Napa doesn’t get a lot of coverage on Odd Bacchus. Its Chardonnays and Cabernets are the antithesis of “the unusual and obscure.” Napa is the wine powerhouse of the United States, and it’s as famous as any other wine region. I wonder if there’s a single steakhouse any place on the planet that doesn’t have at least one Napa Cabernet on its wine list (steakhouses in countries that ban alcohol excepted)? No, Napa’s wines are world-famous and very popular.
But it wasn’t always so. Indeed, very much within living memory, Napa was a vinous backwater. The name “Napa,” which nowadays connotes serious wines and serious luxury — there is no shortage of hotels in the valley that charge upwards of $1,000 a night — connoted little of anything to most people as recently as the early 1970s. France produced the world’s greatest wines, and that was that. Napa was small potatoes.
Then, in 1976, Steven Spurrier organized the famous (or infamous, if you’re French) “Judgment of Paris” tasting, as it’s now known. He gathered six Napa Chardonnays and four Premier Cru and Grand Cru Burgundies (also Chardonnay, of course), and had nine French wine critics and sommeliers blind-taste them. He did the same with several Napa Cabernets and top Bordeaux wines. The tasters were shocked, even outraged, to learn that their first choices of wines, both red and white, came from California.
The 2008 film dramatizing the event, “Bottle Shock,” ranks as one of my favorite wine-themed movies. Far better than “Sideways,” the popularity of which continues to mystify me.
In any case, although the French press refused to report on the event for quite some time, the tasting sent shock waves around the wine world and put Napa on the map. The winner of the Chardonnay tasting, Chateau Montelena, had Mike Grgich as its winemaker. His 1973 Chardonnay beat out some of the very best white Burgundies, a feat which still impresses me, considering how much I love white Burgundy.
Although many disputed the statistical validity of the tasting, it left no doubt that Napa could produce world-class wines, and Grgich bore no small amount of responsibility for that. He went on to found Grgich Hills Estate, in partnership with the Hills Brothers Coffee family, and he still has a hand in making its wines.
But most of the winemaking responsibility now belongs to his nephew, Ivo Jeremaz, who, like Grgich, was originally born in Croatia (the Grgich family has a second winery there, which makes excellent Pošip and Plavac Mali). Liz Barrett and I recently had the chance to interview Jeremaz on our web series, Name That Wine, and taste three of his bottlings. He farms his vineyards organically and strives for elegance in the bottle, not just power.
I sometimes poo-poo Napa Cabs and Chards, but I can’t deny that I loved these wines. I was also impressed by Jeremaz’s Zinfandel. Zins can often be ponderous jam bombs, but the Grgich Hills version managed to be ripe as well as light on its feet. I suppose it makes sense that Jeremaz produces a great Zinfandel; the grape originated in his home country. Making a graceful Zinfandel happens in the vineyard, I learned, and it’s fascinating to hear how he does it:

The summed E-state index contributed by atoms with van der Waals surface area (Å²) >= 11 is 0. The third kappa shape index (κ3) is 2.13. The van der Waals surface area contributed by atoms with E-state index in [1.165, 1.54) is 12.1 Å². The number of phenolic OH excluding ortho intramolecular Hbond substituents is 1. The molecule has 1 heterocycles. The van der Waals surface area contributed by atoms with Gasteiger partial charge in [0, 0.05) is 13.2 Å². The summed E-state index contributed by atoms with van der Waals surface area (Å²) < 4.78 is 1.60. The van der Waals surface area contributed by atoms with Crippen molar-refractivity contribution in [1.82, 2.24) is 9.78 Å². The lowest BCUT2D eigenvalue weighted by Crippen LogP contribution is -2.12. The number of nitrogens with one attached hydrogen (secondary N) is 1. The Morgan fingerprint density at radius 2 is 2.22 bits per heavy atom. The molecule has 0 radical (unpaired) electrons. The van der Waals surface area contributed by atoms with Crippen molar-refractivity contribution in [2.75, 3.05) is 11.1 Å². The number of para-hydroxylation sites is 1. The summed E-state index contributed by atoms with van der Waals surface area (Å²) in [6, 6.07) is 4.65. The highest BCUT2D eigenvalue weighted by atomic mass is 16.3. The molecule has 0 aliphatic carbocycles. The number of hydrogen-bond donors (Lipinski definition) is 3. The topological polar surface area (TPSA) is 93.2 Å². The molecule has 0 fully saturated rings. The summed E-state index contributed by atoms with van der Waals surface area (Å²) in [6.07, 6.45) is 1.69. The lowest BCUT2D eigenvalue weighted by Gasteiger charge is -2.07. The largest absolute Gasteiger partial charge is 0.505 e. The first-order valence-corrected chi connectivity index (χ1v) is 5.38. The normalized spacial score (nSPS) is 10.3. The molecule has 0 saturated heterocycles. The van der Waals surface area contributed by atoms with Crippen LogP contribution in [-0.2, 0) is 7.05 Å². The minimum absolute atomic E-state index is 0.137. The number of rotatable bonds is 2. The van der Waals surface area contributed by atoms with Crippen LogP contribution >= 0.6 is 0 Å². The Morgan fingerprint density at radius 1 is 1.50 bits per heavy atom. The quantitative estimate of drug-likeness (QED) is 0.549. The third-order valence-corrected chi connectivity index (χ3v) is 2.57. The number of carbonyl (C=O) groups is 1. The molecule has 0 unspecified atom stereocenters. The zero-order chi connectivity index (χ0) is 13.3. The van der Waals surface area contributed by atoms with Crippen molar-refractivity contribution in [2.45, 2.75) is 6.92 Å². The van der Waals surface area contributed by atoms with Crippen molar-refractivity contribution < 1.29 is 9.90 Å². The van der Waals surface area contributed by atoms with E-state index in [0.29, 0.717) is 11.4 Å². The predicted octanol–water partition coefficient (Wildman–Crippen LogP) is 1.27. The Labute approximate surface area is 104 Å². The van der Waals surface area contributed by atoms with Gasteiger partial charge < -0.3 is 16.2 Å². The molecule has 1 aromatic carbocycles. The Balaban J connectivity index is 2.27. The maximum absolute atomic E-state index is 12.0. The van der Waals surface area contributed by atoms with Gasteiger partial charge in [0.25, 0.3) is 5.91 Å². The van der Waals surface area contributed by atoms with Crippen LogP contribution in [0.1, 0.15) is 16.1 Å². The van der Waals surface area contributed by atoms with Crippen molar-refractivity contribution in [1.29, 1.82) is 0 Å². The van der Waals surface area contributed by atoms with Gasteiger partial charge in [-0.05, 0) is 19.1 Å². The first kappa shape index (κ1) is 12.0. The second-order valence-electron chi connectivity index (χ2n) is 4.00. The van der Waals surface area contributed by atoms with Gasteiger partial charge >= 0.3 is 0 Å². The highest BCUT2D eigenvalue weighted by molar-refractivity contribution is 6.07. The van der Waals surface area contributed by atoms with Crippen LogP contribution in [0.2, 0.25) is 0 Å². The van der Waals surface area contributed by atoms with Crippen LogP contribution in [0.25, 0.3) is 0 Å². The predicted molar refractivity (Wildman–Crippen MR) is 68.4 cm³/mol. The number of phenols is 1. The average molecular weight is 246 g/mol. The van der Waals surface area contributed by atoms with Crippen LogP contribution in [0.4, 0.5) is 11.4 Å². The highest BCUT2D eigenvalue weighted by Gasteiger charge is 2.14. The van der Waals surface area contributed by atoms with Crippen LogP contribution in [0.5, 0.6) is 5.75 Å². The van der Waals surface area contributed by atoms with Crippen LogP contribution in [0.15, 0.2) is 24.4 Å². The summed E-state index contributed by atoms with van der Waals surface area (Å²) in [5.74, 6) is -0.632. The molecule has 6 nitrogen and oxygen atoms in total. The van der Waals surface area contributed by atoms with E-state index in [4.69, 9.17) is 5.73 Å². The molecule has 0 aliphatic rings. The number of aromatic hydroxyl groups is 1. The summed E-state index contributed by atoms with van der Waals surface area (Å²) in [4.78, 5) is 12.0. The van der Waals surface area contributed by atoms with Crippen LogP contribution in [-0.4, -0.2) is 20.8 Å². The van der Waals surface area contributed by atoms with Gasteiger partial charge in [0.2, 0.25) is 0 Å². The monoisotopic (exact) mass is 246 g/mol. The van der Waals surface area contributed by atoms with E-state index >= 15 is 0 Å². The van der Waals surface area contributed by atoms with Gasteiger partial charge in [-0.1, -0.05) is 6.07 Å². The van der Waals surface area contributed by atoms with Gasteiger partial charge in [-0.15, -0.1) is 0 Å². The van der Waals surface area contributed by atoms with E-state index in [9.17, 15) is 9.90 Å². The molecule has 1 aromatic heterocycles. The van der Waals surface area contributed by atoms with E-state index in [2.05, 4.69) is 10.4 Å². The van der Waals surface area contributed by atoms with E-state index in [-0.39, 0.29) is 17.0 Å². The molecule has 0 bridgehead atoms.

What a joy to taste these wines, and considering the balance and richness they deliver, they’re awfully good values for the money. Good value Cabernet and Chardonnay from Napa? Who would have guessed?
And as for the statistical validity of the tasting… Well, Francophiles kept trying to redo the tasting in the hopes of getting different results. Arguing that French wines age better than American wines, some wine critics repeated the tasting two years later, in 1978, holding the tasting in San Francisco. The three top Chardonnays and the three top Cabernets in this tasting were all American (the 1973 Chateau Montelena Chardonnay placed second this time, after a 1974 Chalone).
Lest you think that not enough time had elapsed for the French wines to show their age-worthiness, the French Culinary Institute held an anniversary tasting in 1986. They blind-tasted the same vintages of Cabernets and Bordeaux from the same wineries as in the original 1976 tasting. Napa Cabernets from Clos Du Val and Ridge earned the top two places.
But is 10 years really enough time? Perhaps, given a little longer, the results would be different? Spurrier organized a 30-year-anniversary tasting in 2006, opening up those same Cabernet and Bordeaux bottlings from the same 1970s vintages as before. This time, all five of the top ten slots were awarded to Napa Cabernets. Haut-Brion, for example, came in eighth!
That’s four separate tastings, and in all of them, Napa wines came in first. I’m no statistician, but I’m sensing a trend.
You can read about the tastings in more detail here.
I’ve written about Bordeaux and Burgundy on this site with some frequency. Perhaps it’s time I give Napa a little more of a shot. It certainly was a great pleasure to meet Ivo Jeremaz and taste his Grgich Hill wines, especially since they come with such a memorable story.
Now if only someone would offer to help with those $1,000-a-night hotels…
Note: The wines tasted in this episode of Name That Wine were provided free of charge.